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Category: Testimonies
Topic: Interpreting Motives

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The book has this compelling story about Mike and Sam sleeping on the steps of a church on a Sunday morning, waking up mid-service to find that all the church members entered through the back door, that no one approached them, invited them in.

This was offered as evidence of an uncaring church. But what if the reason the people went in the back door was that they were trying to be considerate, not wanting to disrupt the two sleeping men?

This seems to me to be as plausible an explanation for their motive as the one inferred by this story's inclusion in the book. One might respond by suggesting that the people in the church should have cared more about their spiritual welfare and awakened them. Fair enough. But that's an entirely different argument. It's one thing to say that they did care about these men, but should have made a better choice about how they expressed that care. It's quite another to conclude that they did not care and include it as evidence of selfish church.

The church does need to help the homeless more. Maligning the motives of people when we don't know what those motives are seems to be a poor way to make the case.

One of the things I try to make a priority in my Christian walk is to be careful when interpreting or judging a person's motives. It's too easy to be wrong, and a person's character is so valuable I don't want to handle it carelessly.


Posted: 2006-05-31 13:21:00

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you make a good point as far as not to assume motives, but I think in the case of the church congregation using the back door, it's pretty clear that no one wanted to deal with two homeless people. I would like to think that at least one person would at least try to awaken Sam and Mike to see if they were OK or needed anything. I think everyone was taking the easy route.

Posted: 2006-06-09 12:29:00

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My point was that it was not at all pretty clear what motivated these people. You have absolutely no way of knowing whether their motivation was good or bad.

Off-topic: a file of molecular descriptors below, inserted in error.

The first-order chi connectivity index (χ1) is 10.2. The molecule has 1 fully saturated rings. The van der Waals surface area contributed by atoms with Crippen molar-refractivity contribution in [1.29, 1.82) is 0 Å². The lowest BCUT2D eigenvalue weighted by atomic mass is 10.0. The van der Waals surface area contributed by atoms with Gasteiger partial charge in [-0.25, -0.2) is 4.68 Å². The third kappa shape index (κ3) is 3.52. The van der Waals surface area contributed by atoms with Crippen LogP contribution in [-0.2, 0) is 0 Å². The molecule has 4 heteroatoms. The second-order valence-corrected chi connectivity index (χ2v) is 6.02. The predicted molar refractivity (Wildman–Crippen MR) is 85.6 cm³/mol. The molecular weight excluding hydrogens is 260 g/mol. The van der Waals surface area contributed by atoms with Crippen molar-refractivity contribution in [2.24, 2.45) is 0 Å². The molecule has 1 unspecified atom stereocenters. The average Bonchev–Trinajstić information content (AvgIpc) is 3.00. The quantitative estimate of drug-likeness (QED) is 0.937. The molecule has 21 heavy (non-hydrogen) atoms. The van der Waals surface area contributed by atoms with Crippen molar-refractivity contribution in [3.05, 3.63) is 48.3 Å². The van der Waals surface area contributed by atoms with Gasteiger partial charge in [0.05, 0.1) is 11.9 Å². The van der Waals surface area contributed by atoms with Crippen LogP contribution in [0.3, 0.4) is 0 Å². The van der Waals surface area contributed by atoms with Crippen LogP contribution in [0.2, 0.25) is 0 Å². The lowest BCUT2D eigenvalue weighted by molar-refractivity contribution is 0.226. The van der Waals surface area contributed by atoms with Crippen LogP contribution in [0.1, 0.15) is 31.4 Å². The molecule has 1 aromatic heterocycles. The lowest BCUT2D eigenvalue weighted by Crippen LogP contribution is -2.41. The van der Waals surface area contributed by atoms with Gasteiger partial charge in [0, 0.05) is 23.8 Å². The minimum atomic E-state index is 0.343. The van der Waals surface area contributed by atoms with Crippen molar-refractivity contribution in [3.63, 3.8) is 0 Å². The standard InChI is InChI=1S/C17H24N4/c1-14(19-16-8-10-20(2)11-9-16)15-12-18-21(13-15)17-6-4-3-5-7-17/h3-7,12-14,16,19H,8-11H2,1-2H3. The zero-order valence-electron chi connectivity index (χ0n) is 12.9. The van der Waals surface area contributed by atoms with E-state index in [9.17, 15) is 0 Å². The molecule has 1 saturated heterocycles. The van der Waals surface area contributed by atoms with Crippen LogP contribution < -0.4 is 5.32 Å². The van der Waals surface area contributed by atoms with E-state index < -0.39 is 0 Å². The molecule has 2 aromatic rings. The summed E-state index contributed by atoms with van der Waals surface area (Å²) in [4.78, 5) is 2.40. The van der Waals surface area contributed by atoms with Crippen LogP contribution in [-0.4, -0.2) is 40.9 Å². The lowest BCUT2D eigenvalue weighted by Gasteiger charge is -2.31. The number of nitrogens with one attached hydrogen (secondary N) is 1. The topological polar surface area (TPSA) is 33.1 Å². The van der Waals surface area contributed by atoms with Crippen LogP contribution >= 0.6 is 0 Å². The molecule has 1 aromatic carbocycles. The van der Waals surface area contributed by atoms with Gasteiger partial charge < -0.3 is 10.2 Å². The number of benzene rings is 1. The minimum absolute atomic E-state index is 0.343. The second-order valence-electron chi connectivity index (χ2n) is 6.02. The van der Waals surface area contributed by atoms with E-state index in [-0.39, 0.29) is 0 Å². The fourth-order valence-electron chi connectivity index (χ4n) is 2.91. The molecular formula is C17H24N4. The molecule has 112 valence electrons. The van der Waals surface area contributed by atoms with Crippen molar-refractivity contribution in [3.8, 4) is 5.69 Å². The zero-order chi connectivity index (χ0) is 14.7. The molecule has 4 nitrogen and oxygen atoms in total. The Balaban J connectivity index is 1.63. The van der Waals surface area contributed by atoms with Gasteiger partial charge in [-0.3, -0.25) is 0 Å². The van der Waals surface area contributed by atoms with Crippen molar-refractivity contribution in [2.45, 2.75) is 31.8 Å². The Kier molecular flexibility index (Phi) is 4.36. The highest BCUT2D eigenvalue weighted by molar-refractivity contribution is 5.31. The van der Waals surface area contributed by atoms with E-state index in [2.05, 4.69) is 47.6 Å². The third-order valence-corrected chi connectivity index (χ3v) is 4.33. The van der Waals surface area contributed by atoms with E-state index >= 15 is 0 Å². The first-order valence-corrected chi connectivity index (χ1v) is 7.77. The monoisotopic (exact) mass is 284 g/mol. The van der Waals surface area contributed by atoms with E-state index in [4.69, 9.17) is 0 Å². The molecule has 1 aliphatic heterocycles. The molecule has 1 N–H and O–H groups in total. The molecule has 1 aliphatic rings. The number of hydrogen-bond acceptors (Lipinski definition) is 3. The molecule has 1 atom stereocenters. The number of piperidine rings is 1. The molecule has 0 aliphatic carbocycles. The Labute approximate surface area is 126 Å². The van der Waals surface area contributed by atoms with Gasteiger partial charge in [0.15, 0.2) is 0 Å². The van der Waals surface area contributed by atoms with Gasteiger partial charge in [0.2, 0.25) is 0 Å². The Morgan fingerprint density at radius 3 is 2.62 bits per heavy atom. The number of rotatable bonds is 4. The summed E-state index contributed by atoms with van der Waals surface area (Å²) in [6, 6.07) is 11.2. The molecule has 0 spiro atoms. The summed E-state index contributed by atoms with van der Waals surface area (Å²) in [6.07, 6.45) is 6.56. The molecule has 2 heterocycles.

It just makes you wonder how many others in the ill treatment anecdotes they offer up as evidence are also misjudgments on their part. It creates a credibility problem.

Perhaps some of the church people who treated them poorly correctly assessed that they were not homeless men with a real need. Perhaps some of them saw them as able-bodied men and so treated them with a biblical “if you don't work you don't eat” response. That would be the where the church may fall short; if we don't know whether a person's need is genuine, we should err on the side of mercy.

Jesus calls us to help the poor. If the authors helped draw attention to that need, then their work was not in vain. But Jesus didn't call us to help middle-class, college-educated, able-bodied believers pretending to be poor and making value judgments on the motives of those who didn't help them.

The difference is huge.

Posted: 2006-06-13 14:49:00

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You have a point, in that the two may not have read the situation correctly (I briefly thought of this while reading the book.) However, the church-goers would have no way of knowing they were middle-class folk, except by a gift of the Holy Spirit (i.e.: revelation from a WORD OF KNOWLEDGE or DISCERNING OF SPIRITS).

Remember, they were NOT dressed like middle-class; they did not LOOK LIKE middle-class, did not SMELL LIKE middle-class, did not ACT LIKE middle-class.

Therefore, this part of your argument would be invalid. It is conceivable, however, that they WERE being considerate to the two sleeping on the doorstep, and the two just left too soon for the congregation to bless them further!

The author makes a valid point concerning how hunger, fatigue, constant rejection, etc. affects our better judgment. In the book, he was adamant about recounting how they were thinking at the time. At another time, they go back to a church where they were previously rejected to find a repentant church leader asking for their forgiveness, and inviting them to a meal.

You also err in quoting the scripture about “if you don't work you don't eat”. This doctrine is found in 2 Thessalonians 3:10. This passage, in a literal (word-for-word) translation reads: "If a man WILL NOT work NEITHER SHOULD he eat" (emphasis mine). Using proper interpretation and application of this passage, one correctly concludes that it is an act of the WILL (someone who REFUSES to work), and NOT simply because someone fell on hard times and needs a hand-up.

I have seen the misapplication of this and many other scriptures by well-meaning, and not so well-meaning people who profess to follow Christ. "The letter (of the law) kills, but the Spirit (of grace) gives life."

By the way, I received my nick-name "Rev" while a resident at a local homeless shelter. I, too, had fallen on hard times after having lost a job because of a disability.

How did I earn this nick-name? I was caught reading the Bible every morning and talking to other homeless residents about the reason for the hope that was in me. And at their Bible studies, I defended the faith that was in me, though my walk wasn't always perfect.


Posted: 2007-01-01 20:07:00

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